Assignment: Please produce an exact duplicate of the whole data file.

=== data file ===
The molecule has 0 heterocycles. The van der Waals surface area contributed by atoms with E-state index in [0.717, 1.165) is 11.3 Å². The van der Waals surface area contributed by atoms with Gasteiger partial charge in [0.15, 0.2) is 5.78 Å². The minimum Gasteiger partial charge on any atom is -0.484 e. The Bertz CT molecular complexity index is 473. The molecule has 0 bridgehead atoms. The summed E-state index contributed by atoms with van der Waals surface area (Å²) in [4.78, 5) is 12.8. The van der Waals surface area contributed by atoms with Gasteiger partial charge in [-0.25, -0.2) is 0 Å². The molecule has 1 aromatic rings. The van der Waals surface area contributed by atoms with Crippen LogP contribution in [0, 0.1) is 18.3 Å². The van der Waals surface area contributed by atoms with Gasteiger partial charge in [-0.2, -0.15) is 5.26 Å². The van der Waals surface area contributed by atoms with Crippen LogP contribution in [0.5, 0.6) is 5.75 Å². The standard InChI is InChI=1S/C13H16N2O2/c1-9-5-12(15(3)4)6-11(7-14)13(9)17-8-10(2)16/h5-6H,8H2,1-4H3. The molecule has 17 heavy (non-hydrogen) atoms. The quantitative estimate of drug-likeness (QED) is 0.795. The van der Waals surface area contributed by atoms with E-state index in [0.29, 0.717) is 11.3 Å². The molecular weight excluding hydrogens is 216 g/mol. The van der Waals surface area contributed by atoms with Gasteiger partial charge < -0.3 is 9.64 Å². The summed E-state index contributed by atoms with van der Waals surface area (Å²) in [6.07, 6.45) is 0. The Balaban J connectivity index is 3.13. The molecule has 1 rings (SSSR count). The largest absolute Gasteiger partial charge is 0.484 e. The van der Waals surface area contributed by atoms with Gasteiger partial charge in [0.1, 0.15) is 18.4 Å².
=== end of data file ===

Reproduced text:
The molecule has 0 heterocycles. The van der Waals surface area contributed by atoms with E-state index in [0.717, 1.165) is 11.3 Å². The van der Waals surface area contributed by atoms with Gasteiger partial charge in [0.15, 0.2) is 5.78 Å². The minimum Gasteiger partial charge on any atom is -0.484 e. The Bertz CT molecular complexity index is 473. The molecule has 0 bridgehead atoms. The summed E-state index contributed by atoms with van der Waals surface area (Å²) in [4.78, 5) is 12.8. The van der Waals surface area contributed by atoms with Gasteiger partial charge in [-0.25, -0.2) is 0 Å². The molecule has 1 aromatic rings. The van der Waals surface area contributed by atoms with Crippen LogP contribution in [0, 0.1) is 18.3 Å². The van der Waals surface area contributed by atoms with Gasteiger partial charge in [-0.2, -0.15) is 5.26 Å². The van der Waals surface area contributed by atoms with Crippen LogP contribution in [0.5, 0.6) is 5.75 Å². The standard InChI is InChI=1S/C13H16N2O2/c1-9-5-12(15(3)4)6-11(7-14)13(9)17-8-10(2)16/h5-6H,8H2,1-4H3. The molecule has 17 heavy (non-hydrogen) atoms. The quantitative estimate of drug-likeness (QED) is 0.795. The van der Waals surface area contributed by atoms with E-state index in [0.29, 0.717) is 11.3 Å². The molecular weight excluding hydrogens is 216 g/mol. The van der Waals surface area contributed by atoms with Gasteiger partial charge < -0.3 is 9.64 Å². The summed E-state index contributed by atoms with van der Waals surface area (Å²) in [6.07, 6.45) is 0. The Balaban J connectivity index is 3.13. The molecule has 1 rings (SSSR count). The largest absolute Gasteiger partial charge is 0.484 e. The van der Waals surface area contributed by atoms with Gasteiger partial charge in [0.1, 0.15) is 18.4 Å².